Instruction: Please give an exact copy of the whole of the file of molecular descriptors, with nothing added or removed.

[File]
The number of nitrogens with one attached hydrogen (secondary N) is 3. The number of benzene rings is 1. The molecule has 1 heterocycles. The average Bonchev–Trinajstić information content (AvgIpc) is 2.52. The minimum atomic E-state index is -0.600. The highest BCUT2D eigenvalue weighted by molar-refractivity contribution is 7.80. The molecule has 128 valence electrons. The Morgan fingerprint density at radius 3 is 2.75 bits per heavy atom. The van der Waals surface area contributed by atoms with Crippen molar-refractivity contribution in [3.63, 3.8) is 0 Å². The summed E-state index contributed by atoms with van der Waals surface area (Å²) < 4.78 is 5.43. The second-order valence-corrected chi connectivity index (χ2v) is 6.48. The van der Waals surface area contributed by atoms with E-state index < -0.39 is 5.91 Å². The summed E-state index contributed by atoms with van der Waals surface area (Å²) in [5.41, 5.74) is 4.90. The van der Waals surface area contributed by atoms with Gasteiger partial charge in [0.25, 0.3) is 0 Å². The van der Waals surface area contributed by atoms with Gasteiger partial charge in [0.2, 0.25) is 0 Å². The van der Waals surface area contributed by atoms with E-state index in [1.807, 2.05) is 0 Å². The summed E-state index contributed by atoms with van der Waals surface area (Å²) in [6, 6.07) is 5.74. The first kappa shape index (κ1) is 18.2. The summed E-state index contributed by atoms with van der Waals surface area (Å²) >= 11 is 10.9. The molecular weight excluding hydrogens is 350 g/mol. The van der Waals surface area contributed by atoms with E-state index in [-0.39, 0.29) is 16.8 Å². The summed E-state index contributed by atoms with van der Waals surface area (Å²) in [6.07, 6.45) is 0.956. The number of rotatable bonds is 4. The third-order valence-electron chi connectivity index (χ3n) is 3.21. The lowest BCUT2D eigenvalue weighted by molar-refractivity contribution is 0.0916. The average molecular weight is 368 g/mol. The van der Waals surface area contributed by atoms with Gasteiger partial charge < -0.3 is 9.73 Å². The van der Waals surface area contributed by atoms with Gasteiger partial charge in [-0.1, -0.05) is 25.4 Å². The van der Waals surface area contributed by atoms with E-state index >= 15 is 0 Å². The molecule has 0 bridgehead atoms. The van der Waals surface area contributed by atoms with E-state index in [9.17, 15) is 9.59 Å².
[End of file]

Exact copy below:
The number of nitrogens with one attached hydrogen (secondary N) is 3. The number of benzene rings is 1. The molecule has 1 heterocycles. The average Bonchev–Trinajstić information content (AvgIpc) is 2.52. The minimum atomic E-state index is -0.600. The highest BCUT2D eigenvalue weighted by molar-refractivity contribution is 7.80. The molecule has 128 valence electrons. The Morgan fingerprint density at radius 3 is 2.75 bits per heavy atom. The van der Waals surface area contributed by atoms with Crippen molar-refractivity contribution in [3.63, 3.8) is 0 Å². The summed E-state index contributed by atoms with van der Waals surface area (Å²) < 4.78 is 5.43. The second-order valence-corrected chi connectivity index (χ2v) is 6.48. The van der Waals surface area contributed by atoms with E-state index < -0.39 is 5.91 Å². The summed E-state index contributed by atoms with van der Waals surface area (Å²) in [5.41, 5.74) is 4.90. The van der Waals surface area contributed by atoms with Gasteiger partial charge in [0.25, 0.3) is 0 Å². The van der Waals surface area contributed by atoms with Gasteiger partial charge in [0.2, 0.25) is 0 Å². The van der Waals surface area contributed by atoms with E-state index in [1.807, 2.05) is 0 Å². The summed E-state index contributed by atoms with van der Waals surface area (Å²) in [6, 6.07) is 5.74. The first kappa shape index (κ1) is 18.2. The summed E-state index contributed by atoms with van der Waals surface area (Å²) >= 11 is 10.9. The molecular weight excluding hydrogens is 350 g/mol. The van der Waals surface area contributed by atoms with E-state index in [-0.39, 0.29) is 16.8 Å². The summed E-state index contributed by atoms with van der Waals surface area (Å²) in [6.07, 6.45) is 0.956. The number of rotatable bonds is 4. The third-order valence-electron chi connectivity index (χ3n) is 3.21. The lowest BCUT2D eigenvalue weighted by molar-refractivity contribution is 0.0916. The average molecular weight is 368 g/mol. The van der Waals surface area contributed by atoms with Gasteiger partial charge < -0.3 is 9.73 Å². The van der Waals surface area contributed by atoms with Gasteiger partial charge in [-0.1, -0.05) is 25.4 Å². The van der Waals surface area contributed by atoms with E-state index >= 15 is 0 Å². The molecule has 0 bridgehead atoms. The van der Waals surface area contributed by atoms with E-state index in [9.17, 15) is 9.59 Å².